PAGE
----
|Photo from www.brainline.org|
Here we are, over a year from the time that I brought up to the doctors that my husband had been having these "absent" type seizures. He has went through a host of drugs, some with allergic reactions. A few have truly helped his functioning. The neurology department diagnosed a few types of seizures. Then, they dismissed them as psychogenic in nature and referred him back to mental health. We have been through the works and spent much of the last year and a half in various doctors offices.
While it is obvious that stress makes most any illness more exacerbated, we have always thought that there is a more physical relationship to John's symptoms. Even with a diminished sense of self awareness, he still has these feel awful days when he reports virtually no stress.
John's case is complicated and that's why we bypass the most local VA facility to go to what we thought was a better one, yet so much is still left unanswered. Fatigue, confusion, dizziness, sleep disturbances, daily headaches, and this brain fog of taking long times to respond and trouble speaking were all symptoms we (and doctors) attributed to his Traumatic Brain Injury (TBI) or maybe his severe case of Post-Traumatic Stress Disorder (PTSD). John has always had pain. He gets compensation from the VA for arthritis related to some injuries and he takes daily meds for pain. Last year, we found out about some nerve conduction problems in his extremities. John would drop things or loose feeling in his arms and legs. Now we have radiology reports that there are hotdog shaped tumor like places along John's spine and throat. Part of what we have been looking at as a typical seizure like episode includes falls, change in consciousness, dizziness, vision disturbances, and a massive nose bleed out his right nostril. This massive nose bleed has been unexplained by any doctor or medical professional and I've started taking lots of pictures when this happens so providers can see what I am trying to describe.
An interesting finding for me was that I looked back into our first case management phone note from the VA Medical Center and found that headaches, falls, dizziness, confusion, and nose bleeds were his complaints before ever presenting at the facility over 6 years ago. I remembered the headaches, because they dominated life. They were terrible. I remembered John spilling numerous drinks on a brand new room sized rug. Within a year, it was past the point of being cleanable and I had to trash it. John spent most of the time at home sleeping while I was at work and I didn't pay extreme attention to his daily routine or symptoms. Then, looking back I saw these same host of symptoms that are only worsening.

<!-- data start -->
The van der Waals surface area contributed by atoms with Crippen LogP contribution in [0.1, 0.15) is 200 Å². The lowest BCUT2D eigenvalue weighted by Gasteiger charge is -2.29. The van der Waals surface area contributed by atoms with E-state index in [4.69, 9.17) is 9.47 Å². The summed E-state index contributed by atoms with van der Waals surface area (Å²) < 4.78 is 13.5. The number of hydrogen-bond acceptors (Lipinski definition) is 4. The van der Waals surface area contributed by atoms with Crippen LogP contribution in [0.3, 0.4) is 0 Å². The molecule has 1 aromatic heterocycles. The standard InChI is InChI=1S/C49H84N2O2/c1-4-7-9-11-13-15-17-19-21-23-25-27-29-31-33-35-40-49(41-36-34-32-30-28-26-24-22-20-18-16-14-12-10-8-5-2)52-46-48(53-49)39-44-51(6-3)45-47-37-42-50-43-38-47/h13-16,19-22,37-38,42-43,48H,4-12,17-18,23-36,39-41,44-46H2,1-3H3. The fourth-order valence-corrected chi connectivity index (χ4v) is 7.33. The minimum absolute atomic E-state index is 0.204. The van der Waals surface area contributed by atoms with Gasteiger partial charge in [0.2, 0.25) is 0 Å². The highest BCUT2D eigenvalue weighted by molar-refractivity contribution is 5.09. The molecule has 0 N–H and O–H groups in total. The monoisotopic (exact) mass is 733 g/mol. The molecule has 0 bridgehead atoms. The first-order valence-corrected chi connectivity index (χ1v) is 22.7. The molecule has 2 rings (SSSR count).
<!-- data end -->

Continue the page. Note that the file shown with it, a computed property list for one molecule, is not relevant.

Last week, John spent a couple days in the hospital with chest pain. It was unexplained. EKGs were fine. Blood pressure and pulse were normal. It wasn't anxiety. It wasn't stress. It was just atypical chest pain. A stress test ruled out any other cardiology related problems. So, they sent us home without any real answer of why his chest was so severely hurting that he couldn't move, had trouble breathing, walking, talking, and feeling his legs and arms.
John did some research on fibromyalgia. Virtually every symptom that I can find and research fits. Not one, not two, not 10. Almost every symptom fits his unfortunate daily life experience. From the emotional symptoms of anxiety and depression to the gastrointestinal symptoms, it all fits. The neurological symptoms of dizziness, fainting, numbness or tingling sensations, ringing ears, sensitivity to light, and noise intolerance all are real and present. Other symptoms are feeling spatially disoriented, balance difficulty, clumsy walking, dropping things frequently, difficulty judging distances and difficulty seeing what you are looking at. (Click here for one blog I referenced)
John read somewhere on the web that the VA has linked a service connection to fibromyalgia and vets, particularly ones that served in Southeast Asia prior to 2002. These vets were given a host of anthrax and other immunizations that may be linked to this and other problems. So, these thoughts have sparked our interest. We've already began to ask our medical providers for answers. In the meantime, I thought I'd share this with you. You can can offer any feedback that is helpful, it is welcome and appreciated.